This is not your ordinary “essay” midterm. For the midterm project you will deliver two intelligence collection plans (a tactical and a separate strategic collection plan).
You are expected to deliver in .ppt or .doc format a table that is a matrix of potential intelligence targets and collection methods (feel free to break down major methods of collection, like SIGINT, into their components: ELINT, COMINT, MASINT, TELINT, etc.).
You are asked to submit two matrices: one that deals with tactical intelligence and one that deals with strategic intelligence. You are required to identify and describe an intelligence question (of your choice) that drives each of these matrices. Remember what you learned early on in this class: clarity in the intelligence question is the most important element of collection planning.
Your grade will be based on the following rubric and I recommend you make a check list to be sure you have:
1) the primary intelligence question or requirement identified (in two separate strategic and tactical matrices),
2) you’ve listed your sub-questions or component information requirements(PIRs/EEIs),
3) listing of targets of collection, and tie the targets to the PIRs,
5) identify what collection mechanisms you will recommend for each target, and
6) provide an estimate of the expected effectiveness of the collection to successfully collect the information
(NOTE: a project that is does not pursue the purpose of this assignment–intelligence collection planning–will be considered “off-topic” and zero points granted)
Each matrix should not extend beyond one page (which means that your mid-term will not be longer than 2 pages). This means you need to make a judgment about what targets you want to include on your matrix (some are probably not worthy of much consideration).
You should also, on a scale of 1-10, rate the effectiveness of that particular target-collection method combination (this evaluation will be relative and not perfect, but it is important to get a grasp on effectiveness of certain target-collection combinations.
You are welcome to display your matrix in any graphical fashion that you like. Any creativity you bring to this assignment in your layout should be there to help you make your point. Be sure to label your columns and rows clearly. You are welcome to use font size 8 in the matrix in order to include additional description or you run short on space.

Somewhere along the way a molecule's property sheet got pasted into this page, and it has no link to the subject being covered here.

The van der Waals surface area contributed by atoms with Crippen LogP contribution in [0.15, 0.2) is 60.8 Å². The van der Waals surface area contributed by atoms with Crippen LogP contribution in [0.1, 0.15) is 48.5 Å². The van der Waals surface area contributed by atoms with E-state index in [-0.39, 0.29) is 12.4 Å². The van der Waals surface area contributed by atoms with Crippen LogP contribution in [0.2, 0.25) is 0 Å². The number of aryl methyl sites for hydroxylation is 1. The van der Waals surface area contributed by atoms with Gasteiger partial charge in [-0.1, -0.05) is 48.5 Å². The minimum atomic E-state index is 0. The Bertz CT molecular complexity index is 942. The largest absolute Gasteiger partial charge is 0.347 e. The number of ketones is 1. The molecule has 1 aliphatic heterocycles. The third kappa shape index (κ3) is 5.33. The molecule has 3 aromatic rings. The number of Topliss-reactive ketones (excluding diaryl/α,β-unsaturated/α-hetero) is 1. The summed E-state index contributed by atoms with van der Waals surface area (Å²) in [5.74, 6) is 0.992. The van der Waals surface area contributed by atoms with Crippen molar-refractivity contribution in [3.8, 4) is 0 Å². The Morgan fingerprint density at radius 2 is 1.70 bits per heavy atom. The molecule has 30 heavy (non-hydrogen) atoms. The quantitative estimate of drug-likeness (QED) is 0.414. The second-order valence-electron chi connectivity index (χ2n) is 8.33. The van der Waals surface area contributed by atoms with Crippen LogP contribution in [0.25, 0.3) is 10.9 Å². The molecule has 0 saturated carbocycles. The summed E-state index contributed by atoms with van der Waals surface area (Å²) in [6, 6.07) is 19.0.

Remember to engage in the board, challenge and refute, question and add new ideas.
Added on 28.01.2015 11:22
Some students, after completing this midterm confess confusion and vagueness about this assignment. Please understand that this assignment is designed as it is for a reason…not by accident. So to help you better understand what you are doing and why I offer this explanation of how this assignment will help you as students in this program and beyond:
This is often perceived as a difficult assignment for some students. First, many students have a military enlisted background and have extended time in schoolhouses. They are given templates and formats and job tasks and asked to complete them. For those not in the military they do not have experience with intelligence job tasks, and especially collection tasks. Regardless of your background there is something important to be learned in this assignment.
n this assignment I don”t want the students doing a fill-in-the-blank midterm. The design was intended to accomplish two things: 1) find out if a student knows what the components of a collection plan are and how they relate to each other (from the intelligence question to the PIR, the target, and the collection method). In real life we would actually list a collection platform, but that tends to make the collection plans classified. For this reason we stop at listing the “type” of collection (MASINT, FISINT, etc.), and 2) is to ask that the students toss out doctrinal training, and fill-in-the-blanks, and see if they can creatively “see” the connections and then assemble (communicate) a moderately complex plan in a chart. This requires creativity and asks the students to exercise that portion of their intellect that is so important in intelligence, creativity and imagination, and do so with sound logic.
I do understand the concern that some students present about vagueness or lack of direction. The students may not like the vagueness but it stretches and challenges them to go beyond being an automaton–to become creative and imaginative critical thinkers. If there is one trait that needs to be improved in our IC it is creativity and imagination. The 9/11 committees, reports, and commissions came to the same conclusion. This is one of the MAJOR failings of the IC in the pre-9/11 years. We need to develop and inspire creativity and imagination. So that is why this midterm is designed the way it is designed. The students are given the flexibility to address the problem, with minimum guidance and intended vagueness.